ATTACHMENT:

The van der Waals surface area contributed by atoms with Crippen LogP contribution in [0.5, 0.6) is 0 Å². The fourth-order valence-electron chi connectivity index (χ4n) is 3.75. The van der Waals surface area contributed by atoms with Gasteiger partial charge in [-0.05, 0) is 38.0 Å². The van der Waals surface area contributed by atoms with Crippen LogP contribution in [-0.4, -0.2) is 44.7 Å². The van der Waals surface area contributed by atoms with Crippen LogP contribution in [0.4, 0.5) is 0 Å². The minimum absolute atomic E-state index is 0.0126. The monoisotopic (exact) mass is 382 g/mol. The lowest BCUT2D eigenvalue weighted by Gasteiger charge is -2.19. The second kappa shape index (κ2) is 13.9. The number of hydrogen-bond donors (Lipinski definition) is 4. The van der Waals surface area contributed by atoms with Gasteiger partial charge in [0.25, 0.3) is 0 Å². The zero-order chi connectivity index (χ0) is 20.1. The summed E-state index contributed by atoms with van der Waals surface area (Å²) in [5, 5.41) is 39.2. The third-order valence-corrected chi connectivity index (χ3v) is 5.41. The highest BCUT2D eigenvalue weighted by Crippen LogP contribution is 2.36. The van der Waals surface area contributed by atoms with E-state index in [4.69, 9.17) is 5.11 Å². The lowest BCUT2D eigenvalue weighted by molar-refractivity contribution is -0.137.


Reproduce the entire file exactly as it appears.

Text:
The van der Waals surface area contributed by atoms with Crippen LogP contribution in [0.5, 0.6) is 0 Å². The fourth-order valence-electron chi connectivity index (χ4n) is 3.75. The van der Waals surface area contributed by atoms with Gasteiger partial charge in [-0.05, 0) is 38.0 Å². The van der Waals surface area contributed by atoms with Crippen LogP contribution in [-0.4, -0.2) is 44.7 Å². The van der Waals surface area contributed by atoms with Crippen LogP contribution in [0.4, 0.5) is 0 Å². The minimum absolute atomic E-state index is 0.0126. The monoisotopic (exact) mass is 382 g/mol. The lowest BCUT2D eigenvalue weighted by Gasteiger charge is -2.19. The second kappa shape index (κ2) is 13.9. The number of hydrogen-bond donors (Lipinski definition) is 4. The van der Waals surface area contributed by atoms with Gasteiger partial charge in [0.25, 0.3) is 0 Å². The zero-order chi connectivity index (χ0) is 20.1. The summed E-state index contributed by atoms with van der Waals surface area (Å²) in [5, 5.41) is 39.2. The third-order valence-corrected chi connectivity index (χ3v) is 5.41. The highest BCUT2D eigenvalue weighted by Crippen LogP contribution is 2.36. The van der Waals surface area contributed by atoms with E-state index in [4.69, 9.17) is 5.11 Å². The lowest BCUT2D eigenvalue weighted by molar-refractivity contribution is -0.137.